There’s a desire among this group for locally relevant, stimulating, mind-expanding content – which we have plenty of. There’s also a particular interest for content with a British flavour, which plays out well in drama, history and factual entertainment.

What are the challenges of breaking into new markets?

Employing local people in our offices is key to working in new markets – we employ people who themselves could be the target audience for that market. However, we also need local teams who are able to retain a sensibility which is appropriate to the BBC brand and who also understand the ‘Britishness’ of the content.

Sometimes breaking new markets it is simply about taking your time and thinking about the pace of your expansion. We are in the premium content business but we don’t live in a world of ubiquitous high speed broadband. While you might look at India and think that its 1.2bn-strong young audience would feed a powerful digital market, what you don’t have on the ground yet are the speeds to make this a particularly easy journey. So it’s about pacing yourself and following the audience to where they are watching content rather than restricting the audience to get the content on our terms.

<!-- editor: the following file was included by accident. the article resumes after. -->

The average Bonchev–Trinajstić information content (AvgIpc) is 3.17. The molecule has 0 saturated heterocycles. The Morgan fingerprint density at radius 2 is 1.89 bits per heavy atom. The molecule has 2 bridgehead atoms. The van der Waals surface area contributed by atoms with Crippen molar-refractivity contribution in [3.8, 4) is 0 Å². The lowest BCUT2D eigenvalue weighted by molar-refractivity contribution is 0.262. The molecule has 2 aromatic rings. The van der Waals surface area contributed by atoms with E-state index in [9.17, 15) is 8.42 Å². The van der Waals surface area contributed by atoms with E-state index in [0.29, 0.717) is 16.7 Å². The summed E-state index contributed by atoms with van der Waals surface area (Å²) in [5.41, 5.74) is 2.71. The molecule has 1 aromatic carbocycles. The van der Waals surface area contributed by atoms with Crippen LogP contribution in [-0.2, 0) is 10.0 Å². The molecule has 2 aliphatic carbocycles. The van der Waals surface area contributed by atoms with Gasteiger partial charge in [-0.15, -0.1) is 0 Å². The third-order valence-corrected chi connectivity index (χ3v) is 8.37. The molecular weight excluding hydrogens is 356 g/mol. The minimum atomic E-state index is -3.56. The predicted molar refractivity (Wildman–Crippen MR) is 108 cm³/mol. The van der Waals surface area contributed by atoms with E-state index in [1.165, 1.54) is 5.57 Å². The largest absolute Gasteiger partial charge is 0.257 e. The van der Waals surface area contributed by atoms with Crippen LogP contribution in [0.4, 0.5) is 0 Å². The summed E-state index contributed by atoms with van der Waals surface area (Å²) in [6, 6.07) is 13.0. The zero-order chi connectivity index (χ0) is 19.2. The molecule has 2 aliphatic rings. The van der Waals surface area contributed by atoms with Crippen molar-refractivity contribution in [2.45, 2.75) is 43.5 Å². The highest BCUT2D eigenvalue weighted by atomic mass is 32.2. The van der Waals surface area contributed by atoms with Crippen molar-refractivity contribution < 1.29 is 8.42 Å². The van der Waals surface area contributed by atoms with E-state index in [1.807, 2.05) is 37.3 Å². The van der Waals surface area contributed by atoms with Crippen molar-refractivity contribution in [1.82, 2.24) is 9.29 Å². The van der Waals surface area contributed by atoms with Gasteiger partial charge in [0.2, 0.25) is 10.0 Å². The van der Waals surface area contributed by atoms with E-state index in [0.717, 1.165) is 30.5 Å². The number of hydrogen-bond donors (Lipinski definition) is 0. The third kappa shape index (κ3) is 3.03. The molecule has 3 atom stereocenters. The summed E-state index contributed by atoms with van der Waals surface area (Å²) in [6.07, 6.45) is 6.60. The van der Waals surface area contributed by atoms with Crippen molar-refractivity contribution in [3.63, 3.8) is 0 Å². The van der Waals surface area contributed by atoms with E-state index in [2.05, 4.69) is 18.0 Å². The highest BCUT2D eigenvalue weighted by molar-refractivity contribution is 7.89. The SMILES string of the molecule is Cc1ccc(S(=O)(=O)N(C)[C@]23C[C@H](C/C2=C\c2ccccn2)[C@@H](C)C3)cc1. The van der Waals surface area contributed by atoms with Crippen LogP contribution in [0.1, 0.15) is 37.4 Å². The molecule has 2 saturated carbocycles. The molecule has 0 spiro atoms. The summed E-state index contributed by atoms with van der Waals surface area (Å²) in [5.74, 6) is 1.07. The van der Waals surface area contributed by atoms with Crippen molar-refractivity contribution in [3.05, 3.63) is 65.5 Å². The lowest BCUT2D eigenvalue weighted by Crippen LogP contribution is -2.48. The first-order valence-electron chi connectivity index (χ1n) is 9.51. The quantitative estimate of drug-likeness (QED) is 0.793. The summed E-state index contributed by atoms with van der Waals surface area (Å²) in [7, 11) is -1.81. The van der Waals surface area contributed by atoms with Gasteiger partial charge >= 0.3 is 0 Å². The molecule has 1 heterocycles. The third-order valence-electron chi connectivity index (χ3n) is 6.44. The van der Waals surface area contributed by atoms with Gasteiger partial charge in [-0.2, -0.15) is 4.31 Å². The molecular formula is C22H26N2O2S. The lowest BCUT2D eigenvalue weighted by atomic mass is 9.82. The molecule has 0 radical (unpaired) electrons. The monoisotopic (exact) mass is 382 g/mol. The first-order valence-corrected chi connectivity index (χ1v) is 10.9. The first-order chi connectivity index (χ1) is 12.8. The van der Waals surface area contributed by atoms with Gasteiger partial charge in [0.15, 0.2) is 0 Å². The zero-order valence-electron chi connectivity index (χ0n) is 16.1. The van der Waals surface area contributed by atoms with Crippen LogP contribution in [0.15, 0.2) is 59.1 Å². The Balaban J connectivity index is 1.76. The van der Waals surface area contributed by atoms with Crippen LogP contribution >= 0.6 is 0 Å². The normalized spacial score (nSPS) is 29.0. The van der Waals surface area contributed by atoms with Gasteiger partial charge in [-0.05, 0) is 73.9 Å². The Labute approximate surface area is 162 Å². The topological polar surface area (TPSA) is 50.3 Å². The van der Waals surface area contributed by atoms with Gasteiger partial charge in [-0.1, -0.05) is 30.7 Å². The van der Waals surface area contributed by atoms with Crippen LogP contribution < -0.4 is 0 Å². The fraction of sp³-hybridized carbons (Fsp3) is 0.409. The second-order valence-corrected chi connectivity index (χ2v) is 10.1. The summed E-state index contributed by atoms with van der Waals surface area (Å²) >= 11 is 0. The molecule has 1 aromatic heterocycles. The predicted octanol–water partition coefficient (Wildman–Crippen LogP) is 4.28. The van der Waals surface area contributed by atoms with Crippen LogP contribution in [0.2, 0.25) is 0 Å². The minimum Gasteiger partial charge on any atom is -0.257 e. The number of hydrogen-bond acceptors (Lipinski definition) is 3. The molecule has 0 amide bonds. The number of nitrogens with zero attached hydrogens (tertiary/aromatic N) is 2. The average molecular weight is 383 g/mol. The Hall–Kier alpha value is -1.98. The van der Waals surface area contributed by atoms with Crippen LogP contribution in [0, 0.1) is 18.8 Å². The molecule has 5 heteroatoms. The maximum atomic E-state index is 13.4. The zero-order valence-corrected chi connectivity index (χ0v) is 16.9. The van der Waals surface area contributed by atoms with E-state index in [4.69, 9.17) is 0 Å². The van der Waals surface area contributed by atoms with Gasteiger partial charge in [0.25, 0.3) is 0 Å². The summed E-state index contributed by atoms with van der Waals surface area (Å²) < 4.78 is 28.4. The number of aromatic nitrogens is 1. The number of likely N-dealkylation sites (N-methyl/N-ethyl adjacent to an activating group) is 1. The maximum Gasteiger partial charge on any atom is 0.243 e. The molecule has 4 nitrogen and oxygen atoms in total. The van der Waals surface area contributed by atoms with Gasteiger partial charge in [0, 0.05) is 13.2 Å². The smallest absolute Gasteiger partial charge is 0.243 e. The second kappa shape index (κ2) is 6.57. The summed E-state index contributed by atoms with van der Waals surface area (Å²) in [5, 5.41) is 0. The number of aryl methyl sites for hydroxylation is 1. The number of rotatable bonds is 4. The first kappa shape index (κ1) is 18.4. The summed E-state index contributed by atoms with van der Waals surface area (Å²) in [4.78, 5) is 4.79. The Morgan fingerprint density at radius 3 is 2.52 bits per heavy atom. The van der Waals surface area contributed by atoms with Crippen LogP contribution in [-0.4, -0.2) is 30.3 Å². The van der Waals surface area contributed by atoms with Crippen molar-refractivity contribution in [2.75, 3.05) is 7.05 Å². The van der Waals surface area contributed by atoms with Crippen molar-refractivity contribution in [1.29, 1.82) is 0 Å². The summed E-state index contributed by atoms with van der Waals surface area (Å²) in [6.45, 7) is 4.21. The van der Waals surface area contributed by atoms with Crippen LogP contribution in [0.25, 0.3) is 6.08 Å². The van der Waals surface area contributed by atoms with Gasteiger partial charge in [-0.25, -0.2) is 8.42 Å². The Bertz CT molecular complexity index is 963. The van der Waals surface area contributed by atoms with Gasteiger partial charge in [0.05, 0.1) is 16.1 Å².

What territories are you currently focusing on?

We’ve been in all over the world for the last 25 years but the new global focus is driving deeper into markets. France and Germany are still important territories for us as are the Nordic regions and Benelux where we see potential to expand on the brand led platforms.  South Africa also connects well with our brand and we are excited about opportunities in the emerging markets such as India, China, Sub Saharan Africa, Brazil and Mexico.

How important is China as a market?